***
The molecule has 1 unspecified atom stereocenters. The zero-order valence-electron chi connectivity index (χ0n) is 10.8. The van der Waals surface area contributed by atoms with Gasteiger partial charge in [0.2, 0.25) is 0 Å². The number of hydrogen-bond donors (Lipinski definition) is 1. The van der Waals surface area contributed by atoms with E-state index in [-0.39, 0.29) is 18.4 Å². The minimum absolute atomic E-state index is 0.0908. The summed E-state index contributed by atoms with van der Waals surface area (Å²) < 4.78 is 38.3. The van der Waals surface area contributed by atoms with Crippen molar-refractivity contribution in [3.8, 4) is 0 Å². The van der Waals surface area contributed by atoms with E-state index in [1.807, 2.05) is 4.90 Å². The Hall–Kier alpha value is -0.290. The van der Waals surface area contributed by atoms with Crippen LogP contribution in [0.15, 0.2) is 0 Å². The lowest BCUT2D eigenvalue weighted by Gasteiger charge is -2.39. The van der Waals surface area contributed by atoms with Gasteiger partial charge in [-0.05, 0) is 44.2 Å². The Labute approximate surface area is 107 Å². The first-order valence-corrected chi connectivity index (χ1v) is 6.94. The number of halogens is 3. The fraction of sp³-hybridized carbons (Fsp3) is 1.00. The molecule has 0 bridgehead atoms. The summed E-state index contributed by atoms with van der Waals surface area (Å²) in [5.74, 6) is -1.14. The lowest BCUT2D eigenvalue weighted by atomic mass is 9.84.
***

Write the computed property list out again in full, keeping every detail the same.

The molecule has 1 unspecified atom stereocenters. The zero-order valence-electron chi connectivity index (χ0n) is 10.8. The van der Waals surface area contributed by atoms with Gasteiger partial charge in [0.2, 0.25) is 0 Å². The number of hydrogen-bond donors (Lipinski definition) is 1. The van der Waals surface area contributed by atoms with E-state index in [-0.39, 0.29) is 18.4 Å². The minimum absolute atomic E-state index is 0.0908. The summed E-state index contributed by atoms with van der Waals surface area (Å²) < 4.78 is 38.3. The van der Waals surface area contributed by atoms with Crippen molar-refractivity contribution in [3.8, 4) is 0 Å². The van der Waals surface area contributed by atoms with E-state index in [1.807, 2.05) is 4.90 Å². The Hall–Kier alpha value is -0.290. The van der Waals surface area contributed by atoms with Crippen LogP contribution in [0.15, 0.2) is 0 Å². The lowest BCUT2D eigenvalue weighted by Gasteiger charge is -2.39. The van der Waals surface area contributed by atoms with Gasteiger partial charge in [-0.05, 0) is 44.2 Å². The Labute approximate surface area is 107 Å². The first-order valence-corrected chi connectivity index (χ1v) is 6.94. The number of halogens is 3. The fraction of sp³-hybridized carbons (Fsp3) is 1.00. The molecule has 0 bridgehead atoms. The summed E-state index contributed by atoms with van der Waals surface area (Å²) in [5.74, 6) is -1.14. The lowest BCUT2D eigenvalue weighted by atomic mass is 9.84.